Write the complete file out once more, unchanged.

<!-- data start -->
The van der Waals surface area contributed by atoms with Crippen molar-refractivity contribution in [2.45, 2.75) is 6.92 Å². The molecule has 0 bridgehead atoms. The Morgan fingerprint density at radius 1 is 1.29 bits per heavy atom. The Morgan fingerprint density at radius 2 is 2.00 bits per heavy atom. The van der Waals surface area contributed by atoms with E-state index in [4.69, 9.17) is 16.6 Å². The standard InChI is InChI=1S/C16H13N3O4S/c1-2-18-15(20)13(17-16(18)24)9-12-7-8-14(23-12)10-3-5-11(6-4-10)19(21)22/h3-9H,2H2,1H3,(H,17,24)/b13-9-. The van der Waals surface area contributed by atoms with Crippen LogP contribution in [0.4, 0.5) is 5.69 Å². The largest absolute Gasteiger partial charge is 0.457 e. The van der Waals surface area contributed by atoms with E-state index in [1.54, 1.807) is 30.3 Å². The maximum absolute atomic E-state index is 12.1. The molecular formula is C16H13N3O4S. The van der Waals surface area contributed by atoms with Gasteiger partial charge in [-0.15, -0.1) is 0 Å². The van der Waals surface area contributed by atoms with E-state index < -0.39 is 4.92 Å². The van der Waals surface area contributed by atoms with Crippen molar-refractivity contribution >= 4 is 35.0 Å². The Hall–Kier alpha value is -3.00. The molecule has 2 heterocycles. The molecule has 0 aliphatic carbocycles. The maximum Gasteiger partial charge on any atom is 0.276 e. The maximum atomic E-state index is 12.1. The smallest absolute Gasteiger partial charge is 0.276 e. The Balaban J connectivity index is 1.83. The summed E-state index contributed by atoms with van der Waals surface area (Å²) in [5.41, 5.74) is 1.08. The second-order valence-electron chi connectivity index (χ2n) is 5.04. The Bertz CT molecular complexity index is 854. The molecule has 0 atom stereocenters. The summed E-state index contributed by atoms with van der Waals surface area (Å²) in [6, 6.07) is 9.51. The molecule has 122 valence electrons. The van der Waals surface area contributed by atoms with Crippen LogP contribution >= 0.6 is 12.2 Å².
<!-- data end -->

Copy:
The van der Waals surface area contributed by atoms with Crippen molar-refractivity contribution in [2.45, 2.75) is 6.92 Å². The molecule has 0 bridgehead atoms. The Morgan fingerprint density at radius 1 is 1.29 bits per heavy atom. The Morgan fingerprint density at radius 2 is 2.00 bits per heavy atom. The van der Waals surface area contributed by atoms with E-state index in [4.69, 9.17) is 16.6 Å². The standard InChI is InChI=1S/C16H13N3O4S/c1-2-18-15(20)13(17-16(18)24)9-12-7-8-14(23-12)10-3-5-11(6-4-10)19(21)22/h3-9H,2H2,1H3,(H,17,24)/b13-9-. The van der Waals surface area contributed by atoms with Crippen LogP contribution in [0.4, 0.5) is 5.69 Å². The largest absolute Gasteiger partial charge is 0.457 e. The van der Waals surface area contributed by atoms with E-state index in [1.54, 1.807) is 30.3 Å². The maximum absolute atomic E-state index is 12.1. The molecular formula is C16H13N3O4S. The van der Waals surface area contributed by atoms with Gasteiger partial charge in [-0.15, -0.1) is 0 Å². The van der Waals surface area contributed by atoms with E-state index < -0.39 is 4.92 Å². The van der Waals surface area contributed by atoms with Crippen molar-refractivity contribution >= 4 is 35.0 Å². The Hall–Kier alpha value is -3.00. The molecule has 2 heterocycles. The molecule has 0 aliphatic carbocycles. The maximum Gasteiger partial charge on any atom is 0.276 e. The maximum atomic E-state index is 12.1. The smallest absolute Gasteiger partial charge is 0.276 e. The Balaban J connectivity index is 1.83. The summed E-state index contributed by atoms with van der Waals surface area (Å²) in [5.41, 5.74) is 1.08. The second-order valence-electron chi connectivity index (χ2n) is 5.04. The Bertz CT molecular complexity index is 854. The molecule has 0 atom stereocenters. The summed E-state index contributed by atoms with van der Waals surface area (Å²) in [6, 6.07) is 9.51. The molecule has 122 valence electrons. The van der Waals surface area contributed by atoms with Crippen LogP contribution >= 0.6 is 12.2 Å².